In a sentence:
Human and generous, ‘Ignorance’ not only represents a significant overhaul in their sound, but also the best thing that The Weather Station have made so far.
Ignorance is the fifth record from Canadian folk outfit The Weather Station, a band active since 2006 and over four full length LPs and two EPs over the space of a decade. Over the previous albums, while the songwriting became more focused and engaging and the group did become louder but sonically the group did not change drastically. But Ignorance marks a change for The Weather Station in almost every aspect: sound, songwriting, production quality and even the group’s overall dynamic, moving away from their predominantly folky qualities and opting for something more experimental and ground-breaking with synths, strings and percussion. They’ve also fully adopted the band’s singer, Tamara Lindeman, as their frontwoman.
Igorance starts off with ‘Robber’, a political song about overlooking the robber and his misdeeds, where the title refers to the founders of Canada and the crimes they carried out against the indigenous peoples of the Canadian region in the name of laws and banks. The song has the percussive arrangement of a low-key jazz song with the saxophone, subtle piano melodies, and violins for extra depth. Then, we have ‘Atlantic’, a song about the climate change, ruminating on how we profess to love the world around us but refuse to engage properly with the issue. Ignorance changes up the pace and goes with an upbeat soft rock tune to discuss humility and how the modern society has been established on the value of apathy on ‘Tried To Tell You’. Lindeman is trying to convince the listener to the fact that humans are soft creatures who feel for themselves and for others, and not emotionless metallic robots.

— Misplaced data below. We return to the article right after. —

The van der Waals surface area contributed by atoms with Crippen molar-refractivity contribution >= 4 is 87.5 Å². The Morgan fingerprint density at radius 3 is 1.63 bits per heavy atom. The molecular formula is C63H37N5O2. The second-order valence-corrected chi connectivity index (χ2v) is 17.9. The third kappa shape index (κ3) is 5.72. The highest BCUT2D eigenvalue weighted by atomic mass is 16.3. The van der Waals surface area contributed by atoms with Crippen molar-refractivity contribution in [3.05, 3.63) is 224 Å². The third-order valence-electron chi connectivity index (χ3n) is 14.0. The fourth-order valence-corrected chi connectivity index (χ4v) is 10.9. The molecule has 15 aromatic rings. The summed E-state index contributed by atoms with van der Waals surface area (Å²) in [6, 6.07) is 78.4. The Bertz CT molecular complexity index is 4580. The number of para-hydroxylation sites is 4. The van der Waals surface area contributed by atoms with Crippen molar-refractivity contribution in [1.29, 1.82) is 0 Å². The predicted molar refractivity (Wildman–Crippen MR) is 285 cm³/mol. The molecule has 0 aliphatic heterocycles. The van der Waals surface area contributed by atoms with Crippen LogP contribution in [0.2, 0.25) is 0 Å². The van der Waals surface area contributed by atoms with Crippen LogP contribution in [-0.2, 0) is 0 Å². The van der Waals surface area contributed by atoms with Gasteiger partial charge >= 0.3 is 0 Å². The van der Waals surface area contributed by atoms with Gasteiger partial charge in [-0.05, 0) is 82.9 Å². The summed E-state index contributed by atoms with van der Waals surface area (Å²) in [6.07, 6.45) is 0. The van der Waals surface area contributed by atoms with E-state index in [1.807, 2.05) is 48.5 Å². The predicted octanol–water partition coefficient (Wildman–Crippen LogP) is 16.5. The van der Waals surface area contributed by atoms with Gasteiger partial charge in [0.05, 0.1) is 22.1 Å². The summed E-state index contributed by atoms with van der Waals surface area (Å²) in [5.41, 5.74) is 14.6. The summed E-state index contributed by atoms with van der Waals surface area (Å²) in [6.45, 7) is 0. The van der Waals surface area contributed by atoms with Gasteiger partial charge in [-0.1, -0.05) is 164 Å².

With ‘Parking Lot’, the band examines a different viewpoint to the world we have created. This viewpoint belongs to that of a bird, where a tragic beauty can be witnessed. The violins in the chorus and the twirling piano symphonies and the gentle vocals elevate the message of the song. At the halfway point, we get ‘Loss’, where the synths and the extra vocals act as wonderful components to exalt the instrumentation and explain that the pain of trying to avoid loss is less than the actual loss but “at some point, you have to live as if the truth is true”. ‘Separated’ reflects on how everyone chooses to misunderstand each other on purpose and choose an opposing stance to perpetuate conflict just for the sake of it. This type of communication conducted on social media is akin to a broken relationship. ‘Heart’ deals with being true to oneself but in an apologetic manner in consideration to others’ feelings. Finally, we arrive at the conclusion with ‘Subdivisions’, a song about sticking with what you perceive to be correct, much like our emotions where we misjudge our sentiments as we don’t understand the context correctly.
With only ten tracks on the record, Ignorance follows their previous work insofar that they too were concise in the presentation of the overarching message. But it’s a weird feeling that you get when listening to it, a feeling to want more even though your stomach is already full. It could be due to the fact that a casual listening session of the album results in a lot of the songs blending together, so it feels like it passes by really quickly. Ignoring that feeling for now, this project is well-rounded, with great songwriting, immaculate presentation of the message, wholehearted production, and represents the best the group has done till now. Ignorance is only the start of a new and greater phase in The Weather Station’s artistic journey. (9/10) (Aryan Agarwal)
Listen to Ignorance by The Weather Station here via Spotify, and tell us what you think below!
Tags: Aryan Agarwal, Ben Whiteley, Ian Kehoe, Ignorance, The Weather Station, Will Kidman
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